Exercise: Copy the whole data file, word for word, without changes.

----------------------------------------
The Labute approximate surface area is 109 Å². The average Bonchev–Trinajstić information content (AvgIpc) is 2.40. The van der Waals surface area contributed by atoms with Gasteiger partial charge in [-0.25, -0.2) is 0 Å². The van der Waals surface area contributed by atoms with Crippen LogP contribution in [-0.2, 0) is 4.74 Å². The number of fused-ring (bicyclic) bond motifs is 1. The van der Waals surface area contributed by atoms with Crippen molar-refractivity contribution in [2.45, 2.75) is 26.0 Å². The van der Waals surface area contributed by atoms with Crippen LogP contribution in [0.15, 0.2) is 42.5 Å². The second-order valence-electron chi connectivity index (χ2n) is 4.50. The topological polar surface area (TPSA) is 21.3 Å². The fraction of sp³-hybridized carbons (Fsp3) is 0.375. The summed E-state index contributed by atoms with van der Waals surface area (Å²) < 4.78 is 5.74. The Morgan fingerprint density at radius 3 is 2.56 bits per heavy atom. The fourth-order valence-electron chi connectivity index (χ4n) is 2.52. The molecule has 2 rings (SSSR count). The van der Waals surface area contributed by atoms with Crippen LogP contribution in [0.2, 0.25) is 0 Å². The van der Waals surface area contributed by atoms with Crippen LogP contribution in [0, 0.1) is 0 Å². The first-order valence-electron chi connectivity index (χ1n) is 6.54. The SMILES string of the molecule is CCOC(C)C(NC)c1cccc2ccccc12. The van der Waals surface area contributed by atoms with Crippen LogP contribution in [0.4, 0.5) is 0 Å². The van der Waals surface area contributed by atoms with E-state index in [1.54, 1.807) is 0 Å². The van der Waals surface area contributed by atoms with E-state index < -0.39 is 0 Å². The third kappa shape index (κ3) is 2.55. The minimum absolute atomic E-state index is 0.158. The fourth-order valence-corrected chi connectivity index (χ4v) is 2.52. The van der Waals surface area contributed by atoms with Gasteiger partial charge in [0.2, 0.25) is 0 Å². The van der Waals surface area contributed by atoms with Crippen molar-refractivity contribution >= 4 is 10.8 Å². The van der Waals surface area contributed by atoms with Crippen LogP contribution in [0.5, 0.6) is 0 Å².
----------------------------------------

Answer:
The Labute approximate surface area is 109 Å². The average Bonchev–Trinajstić information content (AvgIpc) is 2.40. The van der Waals surface area contributed by atoms with Gasteiger partial charge in [-0.25, -0.2) is 0 Å². The van der Waals surface area contributed by atoms with Crippen LogP contribution in [-0.2, 0) is 4.74 Å². The number of fused-ring (bicyclic) bond motifs is 1. The van der Waals surface area contributed by atoms with Crippen molar-refractivity contribution in [2.45, 2.75) is 26.0 Å². The van der Waals surface area contributed by atoms with Crippen LogP contribution in [0.15, 0.2) is 42.5 Å². The second-order valence-electron chi connectivity index (χ2n) is 4.50. The topological polar surface area (TPSA) is 21.3 Å². The fraction of sp³-hybridized carbons (Fsp3) is 0.375. The summed E-state index contributed by atoms with van der Waals surface area (Å²) < 4.78 is 5.74. The Morgan fingerprint density at radius 3 is 2.56 bits per heavy atom. The fourth-order valence-electron chi connectivity index (χ4n) is 2.52. The molecule has 2 rings (SSSR count). The van der Waals surface area contributed by atoms with Crippen LogP contribution in [0.2, 0.25) is 0 Å². The van der Waals surface area contributed by atoms with Crippen LogP contribution in [0, 0.1) is 0 Å². The first-order valence-electron chi connectivity index (χ1n) is 6.54. The SMILES string of the molecule is CCOC(C)C(NC)c1cccc2ccccc12. The van der Waals surface area contributed by atoms with Crippen LogP contribution in [0.4, 0.5) is 0 Å². The van der Waals surface area contributed by atoms with E-state index in [1.54, 1.807) is 0 Å². The van der Waals surface area contributed by atoms with E-state index < -0.39 is 0 Å². The third kappa shape index (κ3) is 2.55. The minimum absolute atomic E-state index is 0.158. The fourth-order valence-corrected chi connectivity index (χ4v) is 2.52. The van der Waals surface area contributed by atoms with Gasteiger partial charge in [0.2, 0.25) is 0 Å². The van der Waals surface area contributed by atoms with Crippen molar-refractivity contribution >= 4 is 10.8 Å². The van der Waals surface area contributed by atoms with Crippen LogP contribution in [0.5, 0.6) is 0 Å².